Social learning in the digital age: Associations between technoference, mother-child attachment, and child social skills.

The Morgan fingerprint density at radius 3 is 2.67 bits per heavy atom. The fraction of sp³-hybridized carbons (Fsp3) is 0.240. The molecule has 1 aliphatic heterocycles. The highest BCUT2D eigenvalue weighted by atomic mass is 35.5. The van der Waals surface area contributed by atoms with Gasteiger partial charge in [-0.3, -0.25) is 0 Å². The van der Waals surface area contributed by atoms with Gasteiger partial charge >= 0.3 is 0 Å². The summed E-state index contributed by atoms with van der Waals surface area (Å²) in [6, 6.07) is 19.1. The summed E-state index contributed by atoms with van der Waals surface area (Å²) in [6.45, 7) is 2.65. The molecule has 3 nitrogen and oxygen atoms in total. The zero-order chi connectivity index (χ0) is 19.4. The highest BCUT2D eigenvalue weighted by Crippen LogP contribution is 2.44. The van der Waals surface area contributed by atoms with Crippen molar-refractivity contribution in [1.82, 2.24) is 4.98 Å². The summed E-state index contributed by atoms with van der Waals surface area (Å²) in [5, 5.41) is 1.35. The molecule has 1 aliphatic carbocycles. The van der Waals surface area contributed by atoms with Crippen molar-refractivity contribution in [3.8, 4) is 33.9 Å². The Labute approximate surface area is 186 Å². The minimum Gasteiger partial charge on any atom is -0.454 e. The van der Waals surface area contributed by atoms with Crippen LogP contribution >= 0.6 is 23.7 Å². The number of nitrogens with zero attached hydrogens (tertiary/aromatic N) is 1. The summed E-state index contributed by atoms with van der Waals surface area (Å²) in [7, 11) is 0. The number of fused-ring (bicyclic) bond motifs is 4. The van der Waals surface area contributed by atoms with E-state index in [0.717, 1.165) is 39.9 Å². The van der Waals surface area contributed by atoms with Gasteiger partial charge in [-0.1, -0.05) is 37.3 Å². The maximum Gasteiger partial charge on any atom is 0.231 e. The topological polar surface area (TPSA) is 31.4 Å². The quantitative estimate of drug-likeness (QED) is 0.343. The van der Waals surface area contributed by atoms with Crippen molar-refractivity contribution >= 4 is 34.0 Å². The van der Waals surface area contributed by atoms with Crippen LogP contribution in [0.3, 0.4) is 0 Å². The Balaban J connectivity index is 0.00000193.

Technoference refers to incidents in which technology use interferes with interpersonal exchanges (e.g., conversations, playing). Although research on technoference is in its infancy, there is preliminary evidence that mothers believe technoference has a detrimental impact on the social-emotional functioning of their child. The current study investigated the degree to which technoference was associated with attachment between mothers and their elementary-aged children. A second aim was to determine if the relationship between technoference and children's social-emotional functioning may be moderated by mother-child attachment. Surveys were completed by a sample of 80 mothers and their elementary-aged children. This study is unique in asking elementary-aged children to report their perceptions of parental technoference and the impact it has on their relationship with their mother and their own social-emotional functioning. More frequent technoference was associated with less secure mother-child attachment as rated by children, but not as rated by mothers. That is, frequent technoference may not significantly influence a mother's attachment to their child, but it is associated with a child's attachment to their mother. More frequent technoference was associated with decreased ratings by mothers regarding their child's social-emotional functioning. Furthermore, maternal attachment moderated the relationship between technoference and child externalizing behaviors, such that a more secure attachment served as a protective factor against the negative impact of technoference on child externalizing behaviors. However, attachment did not moderate the relationship between technoference and most social skills assessed in our study. Implications from this study are discussed, including ways to increase awareness of technoference among school personnel, parents, and youth.